“It’s very important for investors to understand this because the implications are on risks to bring on new supply.

“Other implications are supply chain lag and the build-up of inventory in that supply chain, the impact on supply and demand dynamics, and finally — probably the most important thing when you’re thinking about the companies and the stocks themselves — is what happens to price.”

Canaccord predicts that 70 per cent of all new lithium supply coming into the market by 2025 will be from hard rock mines and that mine supply will reach almost 1 million tonnes by that point.

The reason for this is that hard rock deposits are easier to mine, capital costs are lower and they typically have a shorter ramp-up time.

But Mr Spencer said hard rock mines do not produce a product that goes into batteries.

“They produce a mineral concentrate, and this is a fact that I think gets lost on a lot of investors in the market,” he said.

“So mine production doesn’t equal lithium carbonate equivalent (LCE) supply.”

Of the 200,000 tonnes of LCE that was dug up last year, 80,000 tonnes was direct shipping ore from projects like Mineral Resources’ (ASX:MIN) Wodgina mine and there was also 10 to 15 per cent conversion losses.

“So by the end of this whole process you end up with about 100,000 tonnes,” Mr Spencer said.

“This is very, very important in trying to appreciate that despite significant increases in spodumene production, not necessarily all of that will get converted into lithium chemicals and potentially lead to oversupply in the market.”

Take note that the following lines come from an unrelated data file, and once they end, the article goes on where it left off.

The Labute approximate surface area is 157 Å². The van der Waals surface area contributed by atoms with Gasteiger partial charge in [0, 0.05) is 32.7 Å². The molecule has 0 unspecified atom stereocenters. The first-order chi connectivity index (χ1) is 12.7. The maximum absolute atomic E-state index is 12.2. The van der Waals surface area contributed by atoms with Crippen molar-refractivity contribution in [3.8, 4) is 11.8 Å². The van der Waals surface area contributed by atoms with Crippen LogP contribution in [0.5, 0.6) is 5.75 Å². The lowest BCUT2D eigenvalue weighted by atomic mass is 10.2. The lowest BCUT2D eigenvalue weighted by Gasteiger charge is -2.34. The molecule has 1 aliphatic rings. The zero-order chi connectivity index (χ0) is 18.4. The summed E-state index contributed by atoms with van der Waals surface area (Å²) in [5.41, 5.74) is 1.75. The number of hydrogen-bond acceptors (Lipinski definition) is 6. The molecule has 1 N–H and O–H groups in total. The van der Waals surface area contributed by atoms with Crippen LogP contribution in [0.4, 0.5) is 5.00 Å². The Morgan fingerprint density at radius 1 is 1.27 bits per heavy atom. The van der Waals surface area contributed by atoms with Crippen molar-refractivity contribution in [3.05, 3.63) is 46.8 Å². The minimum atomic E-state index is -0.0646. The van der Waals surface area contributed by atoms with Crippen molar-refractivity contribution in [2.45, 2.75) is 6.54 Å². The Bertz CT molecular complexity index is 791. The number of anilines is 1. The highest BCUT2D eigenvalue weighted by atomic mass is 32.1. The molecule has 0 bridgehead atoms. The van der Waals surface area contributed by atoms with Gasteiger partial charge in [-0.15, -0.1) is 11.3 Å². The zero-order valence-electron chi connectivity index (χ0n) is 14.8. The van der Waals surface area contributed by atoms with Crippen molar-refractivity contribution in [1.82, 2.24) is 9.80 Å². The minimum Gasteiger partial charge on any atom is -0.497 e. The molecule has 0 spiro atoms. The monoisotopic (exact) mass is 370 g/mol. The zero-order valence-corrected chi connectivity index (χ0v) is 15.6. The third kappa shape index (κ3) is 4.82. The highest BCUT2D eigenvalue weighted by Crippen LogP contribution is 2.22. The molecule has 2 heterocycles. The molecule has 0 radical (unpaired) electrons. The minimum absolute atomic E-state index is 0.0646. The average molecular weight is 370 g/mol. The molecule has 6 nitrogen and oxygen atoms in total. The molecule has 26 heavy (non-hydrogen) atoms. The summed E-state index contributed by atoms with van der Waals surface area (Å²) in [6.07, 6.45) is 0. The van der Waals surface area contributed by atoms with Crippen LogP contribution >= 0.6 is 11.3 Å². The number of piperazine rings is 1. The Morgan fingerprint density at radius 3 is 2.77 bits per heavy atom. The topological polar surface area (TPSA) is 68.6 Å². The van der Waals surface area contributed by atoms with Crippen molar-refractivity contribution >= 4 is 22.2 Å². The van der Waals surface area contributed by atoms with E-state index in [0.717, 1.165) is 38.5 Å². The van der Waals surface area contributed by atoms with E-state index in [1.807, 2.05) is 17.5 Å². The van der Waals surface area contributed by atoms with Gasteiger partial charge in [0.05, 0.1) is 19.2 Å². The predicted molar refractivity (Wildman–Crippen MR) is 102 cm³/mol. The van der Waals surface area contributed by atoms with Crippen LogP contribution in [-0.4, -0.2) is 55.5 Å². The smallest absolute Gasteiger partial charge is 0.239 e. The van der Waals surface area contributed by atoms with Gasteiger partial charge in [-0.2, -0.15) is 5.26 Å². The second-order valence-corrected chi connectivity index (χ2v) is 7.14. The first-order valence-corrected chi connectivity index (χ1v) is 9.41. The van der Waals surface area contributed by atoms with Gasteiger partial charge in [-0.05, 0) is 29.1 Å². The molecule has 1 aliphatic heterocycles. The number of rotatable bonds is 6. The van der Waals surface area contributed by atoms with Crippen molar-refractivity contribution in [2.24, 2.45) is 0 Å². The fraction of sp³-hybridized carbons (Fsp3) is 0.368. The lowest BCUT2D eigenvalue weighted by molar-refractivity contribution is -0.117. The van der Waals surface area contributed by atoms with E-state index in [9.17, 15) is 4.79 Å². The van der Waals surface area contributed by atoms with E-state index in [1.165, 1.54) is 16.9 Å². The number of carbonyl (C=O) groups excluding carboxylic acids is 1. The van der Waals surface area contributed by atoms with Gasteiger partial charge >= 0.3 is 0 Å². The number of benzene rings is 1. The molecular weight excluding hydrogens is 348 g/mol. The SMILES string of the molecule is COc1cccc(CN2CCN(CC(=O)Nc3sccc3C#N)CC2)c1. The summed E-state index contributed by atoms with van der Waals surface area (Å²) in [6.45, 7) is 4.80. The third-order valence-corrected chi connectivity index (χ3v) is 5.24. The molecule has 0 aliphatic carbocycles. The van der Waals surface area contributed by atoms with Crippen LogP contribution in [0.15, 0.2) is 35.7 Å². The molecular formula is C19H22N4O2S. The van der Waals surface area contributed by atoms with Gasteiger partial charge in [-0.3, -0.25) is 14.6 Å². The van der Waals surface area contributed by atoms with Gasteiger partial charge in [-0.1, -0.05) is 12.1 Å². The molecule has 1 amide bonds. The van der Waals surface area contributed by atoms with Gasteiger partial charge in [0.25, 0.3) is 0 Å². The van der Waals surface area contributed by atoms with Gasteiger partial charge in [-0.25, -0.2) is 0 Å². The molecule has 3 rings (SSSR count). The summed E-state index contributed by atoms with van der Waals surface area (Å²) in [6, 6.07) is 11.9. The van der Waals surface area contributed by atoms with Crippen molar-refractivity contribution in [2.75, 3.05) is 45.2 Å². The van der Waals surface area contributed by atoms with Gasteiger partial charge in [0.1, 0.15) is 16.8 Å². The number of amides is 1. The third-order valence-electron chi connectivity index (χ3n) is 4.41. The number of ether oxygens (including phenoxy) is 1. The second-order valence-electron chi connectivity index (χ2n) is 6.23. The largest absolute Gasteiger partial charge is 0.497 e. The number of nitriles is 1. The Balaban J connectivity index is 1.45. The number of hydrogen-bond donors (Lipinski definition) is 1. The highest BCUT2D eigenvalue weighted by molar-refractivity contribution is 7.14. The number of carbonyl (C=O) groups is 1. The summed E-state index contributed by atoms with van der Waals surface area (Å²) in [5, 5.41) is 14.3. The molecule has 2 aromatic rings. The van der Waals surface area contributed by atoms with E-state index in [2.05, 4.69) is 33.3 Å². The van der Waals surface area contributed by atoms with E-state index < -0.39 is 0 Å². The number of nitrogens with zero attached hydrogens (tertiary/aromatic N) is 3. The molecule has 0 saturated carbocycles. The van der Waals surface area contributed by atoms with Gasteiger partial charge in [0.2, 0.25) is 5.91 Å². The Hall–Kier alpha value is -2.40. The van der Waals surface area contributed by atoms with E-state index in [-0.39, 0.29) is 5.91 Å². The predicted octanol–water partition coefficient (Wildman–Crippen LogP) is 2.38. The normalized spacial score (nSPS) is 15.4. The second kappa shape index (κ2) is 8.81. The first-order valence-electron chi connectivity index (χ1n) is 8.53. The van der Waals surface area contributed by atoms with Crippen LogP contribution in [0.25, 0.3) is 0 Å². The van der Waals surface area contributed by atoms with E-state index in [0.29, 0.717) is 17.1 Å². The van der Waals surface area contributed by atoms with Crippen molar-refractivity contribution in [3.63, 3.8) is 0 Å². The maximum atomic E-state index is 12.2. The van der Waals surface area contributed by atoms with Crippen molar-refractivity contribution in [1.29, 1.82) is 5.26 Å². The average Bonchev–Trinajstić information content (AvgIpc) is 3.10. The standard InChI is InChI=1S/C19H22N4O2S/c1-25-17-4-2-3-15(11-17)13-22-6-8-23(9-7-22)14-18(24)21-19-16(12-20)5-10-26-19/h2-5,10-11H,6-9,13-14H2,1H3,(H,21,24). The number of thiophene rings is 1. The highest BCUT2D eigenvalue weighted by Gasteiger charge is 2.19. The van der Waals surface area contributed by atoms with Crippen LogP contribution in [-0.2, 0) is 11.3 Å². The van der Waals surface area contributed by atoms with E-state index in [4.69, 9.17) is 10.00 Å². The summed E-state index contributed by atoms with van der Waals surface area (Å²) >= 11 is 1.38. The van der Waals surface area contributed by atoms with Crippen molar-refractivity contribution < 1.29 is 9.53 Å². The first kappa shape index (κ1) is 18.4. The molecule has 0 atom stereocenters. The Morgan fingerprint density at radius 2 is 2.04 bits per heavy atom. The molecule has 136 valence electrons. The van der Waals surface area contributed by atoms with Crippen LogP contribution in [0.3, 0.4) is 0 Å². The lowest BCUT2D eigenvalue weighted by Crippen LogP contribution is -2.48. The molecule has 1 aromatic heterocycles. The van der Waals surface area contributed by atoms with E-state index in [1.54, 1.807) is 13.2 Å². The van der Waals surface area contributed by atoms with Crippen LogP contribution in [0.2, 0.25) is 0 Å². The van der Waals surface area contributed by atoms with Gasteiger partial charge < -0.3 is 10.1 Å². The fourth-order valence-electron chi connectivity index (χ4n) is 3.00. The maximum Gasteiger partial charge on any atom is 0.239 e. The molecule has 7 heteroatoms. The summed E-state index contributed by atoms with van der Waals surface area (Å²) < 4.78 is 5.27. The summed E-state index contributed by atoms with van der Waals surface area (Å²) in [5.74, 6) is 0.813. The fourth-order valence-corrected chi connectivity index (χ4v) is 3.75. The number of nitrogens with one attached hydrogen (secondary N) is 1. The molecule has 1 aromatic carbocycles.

There will, however, be a significant increase in converter capacity.

Canaccord expects global converter capacity to triple by 2020 and increase even further to potentially six times what it was last year by 2025.

But global “effective” mineral converter capacity in the supply chain averages only about 60 to 70 per cent.

“When you have a think about this huge increase in mine production … and overlay that with our effective modelling of converter capacity, you can see a pretty material shortfall in converter capacity,” Mr Spencer said.

Lithium chemicals bottleneck

“So we think that this lack of effective capacity could act as a bottleneck in the supply of lithium chemicals to the supply chain.”

Analysts continue to underestimate demand, not only from the uptake of electric vehicles and increasing penetration rates, but also the actual physical demand for lithium.

“A lot of analyst work that I see models lithium demand in terms of how many EVs are sold in any particular year.

“But when you factor in this 9-to-12 month supply chain lag, the lithium that’s going into the EVs that are getting sold today was actually produced and mined last year.”

Forecast revisions

Canaccord has revised its own supply and demand forecasts five times since May 2016.

“Every time we revise it, our demand forecasts go up and our supply estimates get moderated and get pushed out, such that when we first published these results we expected the market to be in oversupply as early as 2017,” Mr Spencer said.

“The last time we revised those numbers in April this year, we now expect the market not to hit oversupply until 2020.

“But given all these risks to new supply availability, capital, technical challenges, how confident can we be that this is actually going to happen? That we are actually going to see this oversupply.”